Everybodys-work-is-equally-important-2010-Levis-ad-by-Wieden-Kennedy header

A recent NYTimes article on the latest Levi jeans ad campaign featuring not dead-eyed models in awkward sexualized positions, but real-life residents of Braddock, PA caught my eye. A continuation of last year’s “Go Forth” ad campaign, this one uses actual inhabitants of Braddock to show real workers in their natural habitat: a town that has been particularly hard-hit by the recession. Here’s the accompanying commercial:

Though not all the ads are quite so literal in their depiction of rural workers as the one that heads this post (namely men with heavy tools with expanses of sky and/or land), the campaign appears to be trying to tap into the history of Levi’s as the jeans of 1870s Western frontiersmen and merge it with the tough lives of contemporary men and women who are struggling with their own era’s economic hardships. “People don’t think there are frontiers anymore,” says the young narrator wistfully, “they can’t see how frontiers are all around us.”

While it is true that Levi’s jeans have been a staple of the blue collar working man for more than a century, the idea of capitalizing on the somewhat romanticized images of poverty still strikes me as manipulative in a distinctly American way. Americans in particular, I think, are obsessed with making the casual and ordinary glamorous. Ever since the American Revolution, Americans have reveled in our self-perceived scrappiness, adventurousness, tough sportiness and casualness. Though Hollywood has always proved we can glam it up when we want to, much of the history of American fashion has been just a little more simple, a little more pared down, a little more casual. Consider quintessential American Ben Franklin (1706-1790) who eschewed the powdered wigs far earlier than popular fashion, allowing his own thinning, greyish locks to hang limply:

Benjamin Franklin by Joseph Siffred Duplessis, 1778

Compare to a French contemporary of Ben’s, whose jacket fabric has a sheen suggesting it’s silk, in addition to the meticulously coiffed and powdered wig (he was only 42 at the time of this portrait):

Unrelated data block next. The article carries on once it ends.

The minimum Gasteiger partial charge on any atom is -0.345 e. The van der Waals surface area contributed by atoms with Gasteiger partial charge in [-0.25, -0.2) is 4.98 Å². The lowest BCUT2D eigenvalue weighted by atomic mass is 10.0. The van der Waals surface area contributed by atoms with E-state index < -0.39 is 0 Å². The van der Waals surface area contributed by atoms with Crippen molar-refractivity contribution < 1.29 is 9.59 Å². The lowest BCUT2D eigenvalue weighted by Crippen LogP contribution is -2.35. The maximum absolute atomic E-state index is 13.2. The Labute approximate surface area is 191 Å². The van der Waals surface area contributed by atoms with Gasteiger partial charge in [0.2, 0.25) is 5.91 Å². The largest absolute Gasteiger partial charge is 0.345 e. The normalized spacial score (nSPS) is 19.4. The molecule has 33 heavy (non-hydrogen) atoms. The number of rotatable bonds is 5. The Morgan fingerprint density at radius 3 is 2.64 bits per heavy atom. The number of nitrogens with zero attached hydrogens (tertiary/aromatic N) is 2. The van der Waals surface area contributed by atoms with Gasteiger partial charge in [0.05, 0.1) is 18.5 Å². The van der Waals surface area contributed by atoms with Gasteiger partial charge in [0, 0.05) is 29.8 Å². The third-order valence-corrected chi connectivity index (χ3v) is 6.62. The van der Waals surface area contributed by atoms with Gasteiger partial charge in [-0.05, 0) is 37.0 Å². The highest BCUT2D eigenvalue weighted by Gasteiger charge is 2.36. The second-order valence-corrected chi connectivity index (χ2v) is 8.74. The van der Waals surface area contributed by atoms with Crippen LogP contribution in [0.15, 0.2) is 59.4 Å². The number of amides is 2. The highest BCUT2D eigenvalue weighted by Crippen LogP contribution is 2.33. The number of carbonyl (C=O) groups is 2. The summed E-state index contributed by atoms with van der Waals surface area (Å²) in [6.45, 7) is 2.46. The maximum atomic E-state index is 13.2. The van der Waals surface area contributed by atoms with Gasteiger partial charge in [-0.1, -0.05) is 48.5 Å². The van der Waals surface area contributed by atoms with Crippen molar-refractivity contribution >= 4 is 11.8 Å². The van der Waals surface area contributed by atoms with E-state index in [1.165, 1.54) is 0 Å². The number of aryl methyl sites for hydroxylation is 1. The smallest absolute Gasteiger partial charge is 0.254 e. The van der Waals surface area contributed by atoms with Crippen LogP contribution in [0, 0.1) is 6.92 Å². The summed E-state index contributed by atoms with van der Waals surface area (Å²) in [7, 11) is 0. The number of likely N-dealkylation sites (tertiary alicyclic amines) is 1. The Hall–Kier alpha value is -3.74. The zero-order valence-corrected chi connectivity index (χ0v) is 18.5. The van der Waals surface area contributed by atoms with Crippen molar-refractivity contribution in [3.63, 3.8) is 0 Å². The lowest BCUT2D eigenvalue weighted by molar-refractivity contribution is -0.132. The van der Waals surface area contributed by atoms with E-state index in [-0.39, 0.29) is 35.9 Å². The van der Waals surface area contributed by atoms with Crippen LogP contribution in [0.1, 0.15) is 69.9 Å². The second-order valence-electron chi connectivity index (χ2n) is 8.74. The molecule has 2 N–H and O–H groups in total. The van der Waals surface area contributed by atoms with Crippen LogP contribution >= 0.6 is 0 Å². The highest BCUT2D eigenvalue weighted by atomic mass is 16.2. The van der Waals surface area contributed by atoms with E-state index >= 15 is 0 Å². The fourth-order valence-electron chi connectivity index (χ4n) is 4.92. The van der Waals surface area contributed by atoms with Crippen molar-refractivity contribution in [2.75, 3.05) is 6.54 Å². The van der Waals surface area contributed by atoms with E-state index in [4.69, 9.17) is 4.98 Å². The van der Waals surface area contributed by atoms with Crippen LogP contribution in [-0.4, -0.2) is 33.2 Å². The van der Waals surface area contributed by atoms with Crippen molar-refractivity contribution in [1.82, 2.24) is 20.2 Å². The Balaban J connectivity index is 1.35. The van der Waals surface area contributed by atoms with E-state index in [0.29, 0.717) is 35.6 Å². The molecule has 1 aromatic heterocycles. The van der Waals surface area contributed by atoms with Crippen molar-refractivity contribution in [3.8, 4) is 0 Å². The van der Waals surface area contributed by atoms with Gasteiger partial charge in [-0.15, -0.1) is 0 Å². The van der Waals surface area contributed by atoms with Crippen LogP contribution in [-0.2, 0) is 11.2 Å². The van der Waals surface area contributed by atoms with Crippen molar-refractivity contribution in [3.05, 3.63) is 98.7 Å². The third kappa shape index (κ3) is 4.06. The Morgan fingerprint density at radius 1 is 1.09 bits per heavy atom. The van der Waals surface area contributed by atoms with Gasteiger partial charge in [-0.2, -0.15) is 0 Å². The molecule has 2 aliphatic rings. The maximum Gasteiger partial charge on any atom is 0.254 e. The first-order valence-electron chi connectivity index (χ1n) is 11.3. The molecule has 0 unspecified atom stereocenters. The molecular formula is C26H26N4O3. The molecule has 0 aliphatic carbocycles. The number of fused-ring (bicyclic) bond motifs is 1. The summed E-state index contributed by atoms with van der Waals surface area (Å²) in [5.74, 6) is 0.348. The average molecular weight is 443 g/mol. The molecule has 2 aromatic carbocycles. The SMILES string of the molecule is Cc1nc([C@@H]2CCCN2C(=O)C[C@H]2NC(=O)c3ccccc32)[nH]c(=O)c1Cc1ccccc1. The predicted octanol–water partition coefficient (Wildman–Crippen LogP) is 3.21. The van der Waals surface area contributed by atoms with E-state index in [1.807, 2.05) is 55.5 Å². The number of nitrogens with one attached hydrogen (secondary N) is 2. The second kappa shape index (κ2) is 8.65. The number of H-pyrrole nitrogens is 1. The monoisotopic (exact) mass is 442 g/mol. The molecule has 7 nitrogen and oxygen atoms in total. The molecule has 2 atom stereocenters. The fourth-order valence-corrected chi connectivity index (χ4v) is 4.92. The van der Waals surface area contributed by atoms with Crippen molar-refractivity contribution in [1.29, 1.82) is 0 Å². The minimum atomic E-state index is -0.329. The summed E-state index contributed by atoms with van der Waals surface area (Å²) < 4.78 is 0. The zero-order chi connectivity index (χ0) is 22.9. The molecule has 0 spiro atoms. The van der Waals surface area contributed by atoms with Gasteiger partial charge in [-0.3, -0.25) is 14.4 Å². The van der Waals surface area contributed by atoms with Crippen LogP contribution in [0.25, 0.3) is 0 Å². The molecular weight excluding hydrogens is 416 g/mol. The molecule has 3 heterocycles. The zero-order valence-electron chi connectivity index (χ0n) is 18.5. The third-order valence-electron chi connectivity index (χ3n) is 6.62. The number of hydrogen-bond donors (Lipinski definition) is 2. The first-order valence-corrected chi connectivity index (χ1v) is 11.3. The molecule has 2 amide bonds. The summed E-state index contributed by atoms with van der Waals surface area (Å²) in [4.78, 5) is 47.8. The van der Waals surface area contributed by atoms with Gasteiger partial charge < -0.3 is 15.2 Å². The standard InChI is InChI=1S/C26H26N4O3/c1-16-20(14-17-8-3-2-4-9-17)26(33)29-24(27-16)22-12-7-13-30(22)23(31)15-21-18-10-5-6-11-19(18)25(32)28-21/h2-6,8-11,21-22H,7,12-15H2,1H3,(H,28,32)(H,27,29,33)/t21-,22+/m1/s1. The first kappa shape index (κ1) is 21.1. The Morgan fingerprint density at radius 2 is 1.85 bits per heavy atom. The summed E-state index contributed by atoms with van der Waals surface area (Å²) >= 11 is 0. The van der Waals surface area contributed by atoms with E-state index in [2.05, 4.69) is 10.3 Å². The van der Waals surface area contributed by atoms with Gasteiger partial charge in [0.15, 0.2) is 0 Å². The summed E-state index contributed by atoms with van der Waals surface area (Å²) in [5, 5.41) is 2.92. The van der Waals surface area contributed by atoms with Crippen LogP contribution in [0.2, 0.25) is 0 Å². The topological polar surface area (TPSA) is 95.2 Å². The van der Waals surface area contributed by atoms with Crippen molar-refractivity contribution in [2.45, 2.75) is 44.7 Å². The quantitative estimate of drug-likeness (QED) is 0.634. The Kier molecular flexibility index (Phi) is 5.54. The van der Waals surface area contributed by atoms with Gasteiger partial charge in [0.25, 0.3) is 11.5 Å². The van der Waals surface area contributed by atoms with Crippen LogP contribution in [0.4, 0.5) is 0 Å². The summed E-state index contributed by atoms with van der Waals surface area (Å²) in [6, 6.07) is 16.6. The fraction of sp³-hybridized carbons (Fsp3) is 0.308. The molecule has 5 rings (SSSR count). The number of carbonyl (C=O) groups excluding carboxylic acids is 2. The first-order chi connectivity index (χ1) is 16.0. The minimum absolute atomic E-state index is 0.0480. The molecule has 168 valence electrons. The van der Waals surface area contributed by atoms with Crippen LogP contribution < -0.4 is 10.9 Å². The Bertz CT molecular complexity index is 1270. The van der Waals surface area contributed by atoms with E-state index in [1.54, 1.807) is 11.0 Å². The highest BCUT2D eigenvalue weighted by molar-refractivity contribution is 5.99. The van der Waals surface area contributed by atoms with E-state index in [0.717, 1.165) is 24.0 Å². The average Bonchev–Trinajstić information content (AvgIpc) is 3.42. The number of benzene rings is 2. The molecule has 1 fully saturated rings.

Abbe Charles Bossut by Pierre Pasquier, 1772

John Singleton Copley (1738 – 1815) turned the art world on its head when he painted a formal portrait of Paul Revere, not in a heroic equestrian pose indicative of his famous midnight ride which was just a year earlier, but in the distinctly informal attire of his trade as a silversmith (no jacket!), and complete with his tools and a project. You can see how this is even more dressed-down than Franklin:

Paul Revere by John Singleton Copley, 1776

This very much reminds me of Irving Penn’s series “Small Trades” from the 1950s, where he photographed blue collar men and women dress in their work clothes and usually with a prop to indicate their particular trades. He executed these photos just as he did with so many fashion models and celebrities, in front of his standard mottled backdrop that was particularly striking in that it removed the people from their natural working environments. Suffice it to say, I adore this series. Penn portrays each subject so respectfully, with such dignity — in some cases, downright majestically, as a monarch’s portrait might be taken, and thus elevating their perceived importance. Here are a couple in denim overallls, staple of the laborer: